the binary codes, results in the graphic model illustrated in
the Fourth Pair of Myers-Briggs Preferences to the Five Phases
Showing a parallel correspondence between
the Myers-Briggs typology and the Five Phases Paradigm, the last
pair of opposites described by the Myers-Briggs system, Introversion
and Extraversion, is assigned to Graph 5.
The element, Fire, is associated with
the sun, light, heat; rising and exuding energy. Extraverts, focusing
the direction of their energy outward and responding more readily
to the external world, can be said to be associated with Fire.
The Earth, bringing forth life and creation, can similarly be
said to be an expression of Extraversion. It is the base, resulting
in growth and fecundity.
Conversely, Wood, represented by the
tree, arises from roots deeply embedded in the earth. It is a
type of potential awaiting kinetic manifestation during the growing
season; thus, a Yin quality. The element, Metal, associated with
solidity, strength, and durability, can also be regarded as having
Yin qualities. Water, because it is of the earth and an essential
aspect of all life, is also a Yin quality. Thus, Wood, Metal,
and Water are regarded as Yin elements. Reflecting inwardness,
they are associated with Introversion.
Determining the Yin and Yang for
the Five Elements, and their relationship to the Introverted and
Extraverted preferences, the derivation of the parallel association
between the MBTI and the Five Phases Paradigm is complete (Figure
of the Nomenclature between the G5/MBTI and the Myers-Briggs System
The sequence of three-letter combinations
obtained from applying the type letters to the trigram (Figure
11) must be altered -- when adhering to the nomenclature established
by the MBT1 for the 16 varieties of four-letter combinations.
These changes are as follows:
A. The Yin Family of Trigrams
is rewritten to read STJ
is rewritten to read NTJ
is rewritten to read SFJ
is rewritten to read NFJ
B. The Yang Family of Trigrams
is rewritten to read STP
101, PTN, is
rewritten to read NTP
110, PFS, is
rewritten to read SFP
111, PFN, is
rewritten to read NFP
changes are a matter of convenience only; binary code values associated
with the original letter type are not changed. In its final forrn,
the G5/MBTI model appears as illustrated in Figure 12.
Yin and Maximum Yang and the Myers-Briggs Type Indicator
Applying each of the eight Myers-Briggs
preferences to the trigrams of Graph 8 - results in a peculiarity
involving those personality types associated with maximum Yin
and maximum Yang: ESTJ (000) and ISTJ (000), and ENFP (111) and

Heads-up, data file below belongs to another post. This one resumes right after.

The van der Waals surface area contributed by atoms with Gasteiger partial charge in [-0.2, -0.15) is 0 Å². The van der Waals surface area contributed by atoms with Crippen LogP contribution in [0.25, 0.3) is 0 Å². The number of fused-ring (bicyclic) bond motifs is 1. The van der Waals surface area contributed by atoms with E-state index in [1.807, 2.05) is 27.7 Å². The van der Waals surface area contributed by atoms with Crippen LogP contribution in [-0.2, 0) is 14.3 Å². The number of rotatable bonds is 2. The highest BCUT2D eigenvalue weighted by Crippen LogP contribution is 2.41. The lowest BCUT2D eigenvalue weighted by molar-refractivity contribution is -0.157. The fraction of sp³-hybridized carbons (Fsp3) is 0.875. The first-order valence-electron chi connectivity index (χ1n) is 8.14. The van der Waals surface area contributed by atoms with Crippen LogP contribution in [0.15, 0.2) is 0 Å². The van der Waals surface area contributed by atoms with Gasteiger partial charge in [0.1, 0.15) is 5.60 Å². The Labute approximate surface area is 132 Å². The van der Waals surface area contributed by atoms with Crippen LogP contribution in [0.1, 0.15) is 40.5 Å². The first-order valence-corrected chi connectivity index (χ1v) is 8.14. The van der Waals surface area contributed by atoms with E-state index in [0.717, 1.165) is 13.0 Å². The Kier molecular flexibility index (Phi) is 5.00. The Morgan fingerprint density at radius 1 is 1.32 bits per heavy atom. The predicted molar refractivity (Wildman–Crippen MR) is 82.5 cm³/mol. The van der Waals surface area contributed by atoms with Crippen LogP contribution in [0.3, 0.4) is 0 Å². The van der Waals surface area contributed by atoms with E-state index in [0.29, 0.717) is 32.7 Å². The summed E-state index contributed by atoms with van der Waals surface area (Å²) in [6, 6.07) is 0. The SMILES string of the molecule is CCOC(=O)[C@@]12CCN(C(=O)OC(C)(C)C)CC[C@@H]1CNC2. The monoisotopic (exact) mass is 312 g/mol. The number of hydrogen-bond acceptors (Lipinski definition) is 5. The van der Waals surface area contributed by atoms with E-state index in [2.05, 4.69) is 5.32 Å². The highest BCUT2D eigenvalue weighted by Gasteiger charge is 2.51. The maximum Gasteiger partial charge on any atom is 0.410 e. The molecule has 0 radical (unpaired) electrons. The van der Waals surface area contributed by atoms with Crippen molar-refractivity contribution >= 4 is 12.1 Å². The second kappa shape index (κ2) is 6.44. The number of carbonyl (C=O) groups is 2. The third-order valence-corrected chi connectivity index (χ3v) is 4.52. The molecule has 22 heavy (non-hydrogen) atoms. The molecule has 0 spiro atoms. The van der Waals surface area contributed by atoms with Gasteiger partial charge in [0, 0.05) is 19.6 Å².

INFP (111), respectively, As noted earlier, Graph 8 undergoes
interaction with Figure 8, and is transformed
ultimately to Graph 5. During this transformation, maximum Yin
and maximum Yang are deleted; such extremes of forms do not have
an expression on Graph 5. Interestingly, the combinations of personality
type that are obtained from realizing the letter combinations
according to the trigrams of these poles of maximum Yin and Yang,
also do not exist in material fonn. The binary values, Extraverted
000 and 111, and Introverted 000 and 111, are considered to be
hidden or silent regulators that have no visible expression on
Graph 5. Such personalities arising at the 000 and 111 locations
must of necessity "borrow" a personality. This notion appears
to find confirmation in the work by Bates and Keirsey (8). These
authors describe the primary quest of the NFP (111 in the binary
code) as that of "looking for identity." Application of the G5/MBTI,
in the normal and the patient population, suggests the most frequent
tendency of the NFP is to assume the personality of the binary
value closest to it, i.e., 110 or Tai Yang. Other borrowings occur
as well. The NFP may also assume the binary value to its left,
Graph 8, i.e., 011 or Jue Yin. Alternatively, the NFP may travel
the length of Graph 8, assuming all or any of the personalities
in a lifetime. The NFP personality is nicknamed "chameleon" or
"masquerader," for good reason. An example of such a protean personality
type is provided in a subsequent section.
The other binary "ghost" is associated
with maximum Yin, 000. These personali ties more often mimic the
next highest binary value, 001 or Tai Yin. Such types are less
likely to mimic other personalities due to their extreme state
of groundedness (Yin).
AND THE FIVE ELEMENTS
The term, "biopsychotype," comprises
the fundamental biological and psychological predilections of
an individual. Biopsychotype, thus, is reflective of the individual's
most basic fabric; the consequence of inherent strengths and weaknesses.
An excess of one or the other can become manifested as illness.
Illness can then be said to be a reflection of the basic constitution